Sunday, July 29, 2012

I Read This--X-MEN 2099 Vol. 1

 One of the big problems with superhero comics, I've found, is that all too often, a really idiotic idea will slip through, despite a number of gatekeepers whose job it is to prevent that very thing. In our Age Of The Eternal Crossover, this is a much more pronounced problem as ever, as scads of valuable time and precious trees have been wasted in tortured PATRIOT Act allegory, an invasion that succeeds only by the willing suspension of intelligence of the planet being invaded, or even interminable months of America putting its trust in the hands of a man with a daft haircut who once tried to commit a human sacrifice to appeal to some magic goblin people.

 I'd mention Norse gods trying to destroy the world with cursed hardware, but I think I've made my point.

 Things happen for what could best be termed "no good damn reason," is what I'm getting at here. None of these ideas were all that ill-conceived, and from their respective poor starts, they stumbled in the middle, and ended in a muddled mess that entirely justified the deep misgivings of slaving an entire publishing line to one idea.

 The 2099 line is not one of those. It's an utterly pointless subset of Marvel's output that happened to come along at just the right time in the early 90's boom to stumble around for years for little to no reason, working diligently under the radar and never once letting on that it had only the most wafer-thin premise to stand on. Year in and year out, 2099 books remained on the stands, buoyed by Spider-Man 2099 (which was good less because the premise worked, but more because they put good writers and artists on it and gave them their heads) and Doom 2099 (featuring Warren Ellis doing realpoitik-esaue stuff with superheroes back before that was every single Ellis story ever) the rest . . .well. You had Punisher 2099 and Ravage 2099, whose big selling point was that it was Stan Lee's triumphant return to writing comics. The question of whether Stan Lee had realised that writing comics had changed in terms of craft in the interregnum is left to the reader to decide.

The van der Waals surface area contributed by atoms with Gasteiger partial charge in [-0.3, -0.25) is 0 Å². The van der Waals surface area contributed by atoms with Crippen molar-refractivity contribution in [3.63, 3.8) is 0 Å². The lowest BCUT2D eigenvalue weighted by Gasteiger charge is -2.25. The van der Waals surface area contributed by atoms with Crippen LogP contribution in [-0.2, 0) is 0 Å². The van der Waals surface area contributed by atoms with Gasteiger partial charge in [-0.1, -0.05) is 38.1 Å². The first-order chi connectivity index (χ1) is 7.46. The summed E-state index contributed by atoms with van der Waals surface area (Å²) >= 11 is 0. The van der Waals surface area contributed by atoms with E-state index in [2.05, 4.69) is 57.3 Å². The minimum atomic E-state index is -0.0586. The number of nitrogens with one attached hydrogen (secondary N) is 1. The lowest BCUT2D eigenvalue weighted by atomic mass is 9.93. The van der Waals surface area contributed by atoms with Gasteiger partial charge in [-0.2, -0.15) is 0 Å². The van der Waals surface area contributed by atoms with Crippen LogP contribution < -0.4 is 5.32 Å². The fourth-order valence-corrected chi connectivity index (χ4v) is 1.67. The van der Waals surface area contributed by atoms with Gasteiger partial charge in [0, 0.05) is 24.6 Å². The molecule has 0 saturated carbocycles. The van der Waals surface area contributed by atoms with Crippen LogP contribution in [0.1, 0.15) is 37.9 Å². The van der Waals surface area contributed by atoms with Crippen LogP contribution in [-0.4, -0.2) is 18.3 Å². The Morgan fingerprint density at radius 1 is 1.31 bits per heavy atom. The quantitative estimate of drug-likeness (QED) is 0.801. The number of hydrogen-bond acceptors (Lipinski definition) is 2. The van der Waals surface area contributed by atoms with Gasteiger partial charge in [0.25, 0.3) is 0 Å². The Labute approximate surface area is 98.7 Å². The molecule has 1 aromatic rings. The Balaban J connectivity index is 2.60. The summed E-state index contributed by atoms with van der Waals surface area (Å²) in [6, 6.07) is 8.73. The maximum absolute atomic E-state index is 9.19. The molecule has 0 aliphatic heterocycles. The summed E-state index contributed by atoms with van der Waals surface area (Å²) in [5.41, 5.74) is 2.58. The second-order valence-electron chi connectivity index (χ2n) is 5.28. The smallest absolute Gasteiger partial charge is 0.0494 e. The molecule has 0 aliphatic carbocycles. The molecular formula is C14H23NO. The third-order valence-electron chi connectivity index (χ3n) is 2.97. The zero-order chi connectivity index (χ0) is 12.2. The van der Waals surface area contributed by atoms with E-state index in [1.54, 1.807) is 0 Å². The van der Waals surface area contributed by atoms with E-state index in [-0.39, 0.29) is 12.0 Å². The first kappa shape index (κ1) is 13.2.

Anyways, creatively, the line was a little wanting. But this is the early 90's, when anything, even Boof and the Bruise Crew, is doing 100,000 copies at least, and so 2099 gets extended with two more books--Ghost Rider 2099, which features Chris Bachalo drawing a cyberpunk book with all that implies, and X-Men 2099, a book which is poised to do huge numbers because anything with an X on it until about 1998 is a guaranteed money-spinner.

 Which is a good thing, because X-Men 2099 has a number of flaws. It was a bold choice, I thought, to launch an X-Men book divorced of its utterly mad future history (which had really blown up to this insane future chronology that would never ever actually happen because superhero comics only deal in the perpetual now) and that could only prove to be a much needed access point for a franchise that was rapidly collapsing into a singularity not seen since the 5 Years Later era Legion of Superheroes.

 I found it less artistically justified that the book is basically one group of generic characters fighting another group of generic characters with either the opening credits of Blade Runner or the middle part of The Road Warrior in the background. Seriously--it's either Megatokyo or post-nuclear Australia in every single scene. There are, according to the back of the book, 9 issues of X-Men 2099 included in this collection. By the end of it, I could safely say I really had no interest or desire to read more about any of these characters, they were just . . .there.

 Moreover,  the X-Men are virtually indistinguishable from the other characters they fight (and the addition of some ersatz X-Men later on doesn't help any) and even with a few subplots simmering along, a character death that happens immediately Just To Show We Mean Business, and the nominal leader of the X-Men is slowly losing his mind and going evil and really, none of it means a damn thing, really.

 And no disrespect to anyone who worked on the book (John Francis Moore and Ron Lim work well with what they have) but shit, at least I had some idea of who some of the Youngblood characters were after issue #2. By nine issues of X-Men 2099, I didn't really hate any of the characters, I actually felt nothing at all one way or the other.